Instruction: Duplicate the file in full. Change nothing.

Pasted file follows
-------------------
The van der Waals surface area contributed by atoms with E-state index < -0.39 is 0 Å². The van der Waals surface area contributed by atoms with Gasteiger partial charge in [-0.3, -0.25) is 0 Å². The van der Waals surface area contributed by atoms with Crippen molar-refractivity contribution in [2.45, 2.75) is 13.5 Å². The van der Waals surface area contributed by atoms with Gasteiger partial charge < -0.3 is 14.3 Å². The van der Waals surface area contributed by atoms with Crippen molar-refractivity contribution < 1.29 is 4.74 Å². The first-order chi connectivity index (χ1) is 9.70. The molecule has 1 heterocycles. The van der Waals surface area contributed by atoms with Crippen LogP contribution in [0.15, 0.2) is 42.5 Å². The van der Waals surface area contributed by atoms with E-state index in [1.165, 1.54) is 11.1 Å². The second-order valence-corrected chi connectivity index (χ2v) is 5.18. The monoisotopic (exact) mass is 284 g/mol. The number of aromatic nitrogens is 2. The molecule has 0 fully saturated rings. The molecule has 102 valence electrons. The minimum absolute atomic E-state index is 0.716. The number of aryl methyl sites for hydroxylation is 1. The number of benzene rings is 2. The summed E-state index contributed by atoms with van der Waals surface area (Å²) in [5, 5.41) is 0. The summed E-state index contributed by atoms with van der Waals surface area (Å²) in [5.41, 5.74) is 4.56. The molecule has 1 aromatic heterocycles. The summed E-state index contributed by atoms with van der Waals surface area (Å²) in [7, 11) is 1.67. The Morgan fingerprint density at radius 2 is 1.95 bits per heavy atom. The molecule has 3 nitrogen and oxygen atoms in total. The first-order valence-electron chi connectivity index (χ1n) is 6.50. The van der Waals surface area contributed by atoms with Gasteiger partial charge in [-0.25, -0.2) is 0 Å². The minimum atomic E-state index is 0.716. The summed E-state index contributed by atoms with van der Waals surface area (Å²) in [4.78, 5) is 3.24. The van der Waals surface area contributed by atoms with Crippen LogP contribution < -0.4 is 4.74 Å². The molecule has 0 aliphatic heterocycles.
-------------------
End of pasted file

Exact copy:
The van der Waals surface area contributed by atoms with E-state index < -0.39 is 0 Å². The van der Waals surface area contributed by atoms with Gasteiger partial charge in [-0.3, -0.25) is 0 Å². The van der Waals surface area contributed by atoms with Crippen molar-refractivity contribution in [2.45, 2.75) is 13.5 Å². The van der Waals surface area contributed by atoms with Gasteiger partial charge < -0.3 is 14.3 Å². The van der Waals surface area contributed by atoms with Crippen molar-refractivity contribution < 1.29 is 4.74 Å². The first-order chi connectivity index (χ1) is 9.70. The molecule has 1 heterocycles. The van der Waals surface area contributed by atoms with Crippen LogP contribution in [0.15, 0.2) is 42.5 Å². The van der Waals surface area contributed by atoms with E-state index in [1.165, 1.54) is 11.1 Å². The second-order valence-corrected chi connectivity index (χ2v) is 5.18. The monoisotopic (exact) mass is 284 g/mol. The number of aromatic nitrogens is 2. The molecule has 0 fully saturated rings. The molecule has 102 valence electrons. The minimum absolute atomic E-state index is 0.716. The number of aryl methyl sites for hydroxylation is 1. The number of benzene rings is 2. The summed E-state index contributed by atoms with van der Waals surface area (Å²) in [5, 5.41) is 0. The summed E-state index contributed by atoms with van der Waals surface area (Å²) in [5.41, 5.74) is 4.56. The molecule has 1 aromatic heterocycles. The summed E-state index contributed by atoms with van der Waals surface area (Å²) in [7, 11) is 1.67. The Morgan fingerprint density at radius 2 is 1.95 bits per heavy atom. The molecule has 3 nitrogen and oxygen atoms in total. The first-order valence-electron chi connectivity index (χ1n) is 6.50. The van der Waals surface area contributed by atoms with Gasteiger partial charge in [-0.25, -0.2) is 0 Å². The minimum atomic E-state index is 0.716. The summed E-state index contributed by atoms with van der Waals surface area (Å²) in [4.78, 5) is 3.24. The van der Waals surface area contributed by atoms with Crippen LogP contribution < -0.4 is 4.74 Å². The molecule has 0 aliphatic heterocycles.